• Eliminate / Reduce approvals or conduct post-hire analysis to see if the approvals were actually necessary
  • Eliminate screening steps for “speed hire” positions (or make them optional for selected “good” managers)
  • Set predetermined hiring criteria (with metrics) so side by side candidate comparisons are no longer necessary
  • Identify key jobs (and managers) where speed of hire can make a difference. Set quotas and metrics to monitor the effectiveness of the program
  • Pre-qualify certain candidates for “instant” hire capabilities
  • Get all headcount approvals before the hire process. Have “corporate resource” positions to hire superstars even when there is no open positions
  • Eliminate requisitions
  • Automate the process and eliminate all paper
  • Set a fixed maximum time limit for each step of the hiring process
  • Monitor and reward managers for fast, quality decisions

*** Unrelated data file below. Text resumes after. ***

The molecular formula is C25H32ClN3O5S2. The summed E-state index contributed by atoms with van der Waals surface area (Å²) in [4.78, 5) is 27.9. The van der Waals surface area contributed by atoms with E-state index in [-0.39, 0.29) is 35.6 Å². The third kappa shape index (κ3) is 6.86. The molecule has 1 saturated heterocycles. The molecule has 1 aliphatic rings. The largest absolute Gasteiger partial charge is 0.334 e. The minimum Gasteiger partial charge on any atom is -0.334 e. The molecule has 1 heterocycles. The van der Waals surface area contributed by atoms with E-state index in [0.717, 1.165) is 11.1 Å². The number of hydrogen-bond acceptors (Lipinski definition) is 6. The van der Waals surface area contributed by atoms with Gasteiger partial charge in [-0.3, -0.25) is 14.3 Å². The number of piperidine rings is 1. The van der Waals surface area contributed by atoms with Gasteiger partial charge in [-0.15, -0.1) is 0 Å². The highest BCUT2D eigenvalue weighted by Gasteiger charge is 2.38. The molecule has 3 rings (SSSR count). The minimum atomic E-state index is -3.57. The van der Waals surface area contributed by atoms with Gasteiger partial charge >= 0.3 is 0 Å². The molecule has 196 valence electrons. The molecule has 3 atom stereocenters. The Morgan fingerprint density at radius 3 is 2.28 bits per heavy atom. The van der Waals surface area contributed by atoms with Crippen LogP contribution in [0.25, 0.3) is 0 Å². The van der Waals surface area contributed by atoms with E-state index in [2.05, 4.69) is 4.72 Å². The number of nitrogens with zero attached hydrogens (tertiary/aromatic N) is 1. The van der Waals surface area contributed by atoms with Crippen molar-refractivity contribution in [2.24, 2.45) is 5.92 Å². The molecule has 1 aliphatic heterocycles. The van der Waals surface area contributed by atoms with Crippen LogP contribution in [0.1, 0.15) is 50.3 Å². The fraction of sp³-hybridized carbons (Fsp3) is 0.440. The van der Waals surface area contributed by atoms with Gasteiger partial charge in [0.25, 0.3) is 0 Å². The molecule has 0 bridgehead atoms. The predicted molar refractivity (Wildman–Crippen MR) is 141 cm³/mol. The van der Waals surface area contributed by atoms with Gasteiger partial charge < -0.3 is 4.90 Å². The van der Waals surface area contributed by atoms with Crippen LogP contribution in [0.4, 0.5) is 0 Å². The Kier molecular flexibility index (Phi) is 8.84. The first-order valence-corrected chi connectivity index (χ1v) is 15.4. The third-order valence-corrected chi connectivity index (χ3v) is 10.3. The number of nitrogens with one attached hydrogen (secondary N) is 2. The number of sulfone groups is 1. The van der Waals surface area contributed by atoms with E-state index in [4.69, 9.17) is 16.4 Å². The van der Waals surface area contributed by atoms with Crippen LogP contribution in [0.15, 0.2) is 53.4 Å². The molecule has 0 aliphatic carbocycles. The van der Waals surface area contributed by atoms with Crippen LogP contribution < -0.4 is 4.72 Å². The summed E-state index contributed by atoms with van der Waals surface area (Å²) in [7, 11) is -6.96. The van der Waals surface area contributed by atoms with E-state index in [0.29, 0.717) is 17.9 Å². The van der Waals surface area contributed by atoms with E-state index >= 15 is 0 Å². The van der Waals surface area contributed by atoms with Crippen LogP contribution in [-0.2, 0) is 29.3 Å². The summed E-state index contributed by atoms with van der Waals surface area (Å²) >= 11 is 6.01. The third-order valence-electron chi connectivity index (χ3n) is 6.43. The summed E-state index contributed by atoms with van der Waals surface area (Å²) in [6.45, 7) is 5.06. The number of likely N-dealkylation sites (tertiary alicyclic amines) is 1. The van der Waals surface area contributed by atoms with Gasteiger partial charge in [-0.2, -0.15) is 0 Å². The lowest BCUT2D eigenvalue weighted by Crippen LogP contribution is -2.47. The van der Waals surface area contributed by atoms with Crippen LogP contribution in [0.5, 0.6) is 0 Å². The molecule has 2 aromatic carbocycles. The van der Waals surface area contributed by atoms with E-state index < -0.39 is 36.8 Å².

• Eliminate consensus hiring decisions (and occasionally drop team approvals). Make it automatically approved, if you don’t veto a decision by a certain this time.
  • Make certain hiring steps optional for key positions or key managers
  • Conduct simultaneous approvals (internal postings/ reference checks etc.) while other processes are still going on.
  • Forecast openings and hiring trends so candidates can be in the pipeline prior to the time they are actually needed
  • In high turnover jobs, do continuous hiring even if there isn’t currently an open requisition
  • Do remote hiring using video or telephone interviews so scheduling problems are minimized.
  • Tape the interviews so those that are absent can view them.
  • Reduce the number of everything by ___ % (Approvals, reference checks, interview questions etc) to force us to focus on the ones that really make a difference.
  • Do simultaneous internal and external posts. Eliminate any internal post waiting period
  • Put your best (fastest) recruiters (or a special hire team) on the targeted speed hire jobs